The first problem with this tactic is the bias of experts. In a typical venture capital group, these experts may come from the ranks of successful investors and entrepreneurs. The downside to this expertise is that experience produces bias, and bias can be a hindrance to objective analysis of new markets and business scenarios. Methodologies or perspectives that have proven successful in the past may not work again.
The second problem with this tactic is the fact that expert predictions rely on subjective factors. For example, in a typical venture capital firm these factors may include prior performance of investments, interpretation of market conditions, ‘au courant’ investment fads, group politics, cultures of contrarian success and other skewing factors. These realities are often directive in decision-making. Consequently, the predictive utility of resultant decisions may be weakened.
The forecasting process 120 may result in an initial prediction 130, which is then subjected to error analysis 140. At this point, the prediction may be subject to a requirements analysis 150 to determine whether the prediction meets requirements set down by the stakeholders. The process may continue to improve the initial prediction by subjecting it to further prediction refinement, error analysis, forecasting, and requirements analysis.
Thus, the final prediction 130 is reached through analysis and deliberation. Because this process involves a high degree of deliberative subjectivity, VC projections of an investment's success can be rife with error, even if error analysis is part of the equation.
Two problems may compound the difficulty of decision-making. First, collaborative groups tend to gravitate to the mean of their collective knowledge, without aggregating it. Second, such groups are easily politicized, resulting in risk aversion among their participants. The results can be a skewed perspective among the group, and predictive failure.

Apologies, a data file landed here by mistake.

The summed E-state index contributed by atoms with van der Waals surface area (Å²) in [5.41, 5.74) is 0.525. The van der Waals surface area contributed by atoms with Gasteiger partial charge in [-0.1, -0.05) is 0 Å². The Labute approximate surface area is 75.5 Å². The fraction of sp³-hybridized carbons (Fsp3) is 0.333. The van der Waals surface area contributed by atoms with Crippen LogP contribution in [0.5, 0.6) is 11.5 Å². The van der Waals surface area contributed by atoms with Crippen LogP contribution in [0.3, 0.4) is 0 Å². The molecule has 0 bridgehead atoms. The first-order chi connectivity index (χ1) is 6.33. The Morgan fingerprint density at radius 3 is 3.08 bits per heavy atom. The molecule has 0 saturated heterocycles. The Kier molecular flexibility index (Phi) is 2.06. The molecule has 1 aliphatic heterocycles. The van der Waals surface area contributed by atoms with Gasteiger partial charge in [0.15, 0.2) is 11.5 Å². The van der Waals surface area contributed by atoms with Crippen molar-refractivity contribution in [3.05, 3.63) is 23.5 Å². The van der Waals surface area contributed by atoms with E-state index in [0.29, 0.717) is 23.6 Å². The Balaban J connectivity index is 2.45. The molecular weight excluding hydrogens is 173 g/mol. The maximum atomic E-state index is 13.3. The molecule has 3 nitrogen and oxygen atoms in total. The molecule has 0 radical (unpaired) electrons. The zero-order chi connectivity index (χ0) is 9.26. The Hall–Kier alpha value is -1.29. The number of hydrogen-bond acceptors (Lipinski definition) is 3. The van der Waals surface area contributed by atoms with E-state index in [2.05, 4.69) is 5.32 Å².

Similarly, an IP asset holder may go through a decision-making or valuation methodology when determining how best to value or exploit their IP. In order to exploit an intellectual asset optimally, the IP asset holder may utilize material input and participation from both early-stage finance sources and the marketplace.
Exemplary considerations 300 for an IP asset holder are detailed in
To obtain such information, an IP holder may pursue a program of research involving market studies, focus groups of potential adopters, analysis of comparative enterprises (where visible) and their models, consultative advisory and more. The goal of this process is to derive a cogent business proposition for the asset. Then, once such a proposition is constructed, the IP holder will approach early-stage finance or licensing candidates to pursue the proposition. If possible, this work may be conducted in conjunction with subject experts, both in the discipline of the IP and in all areas of pertinent business logic.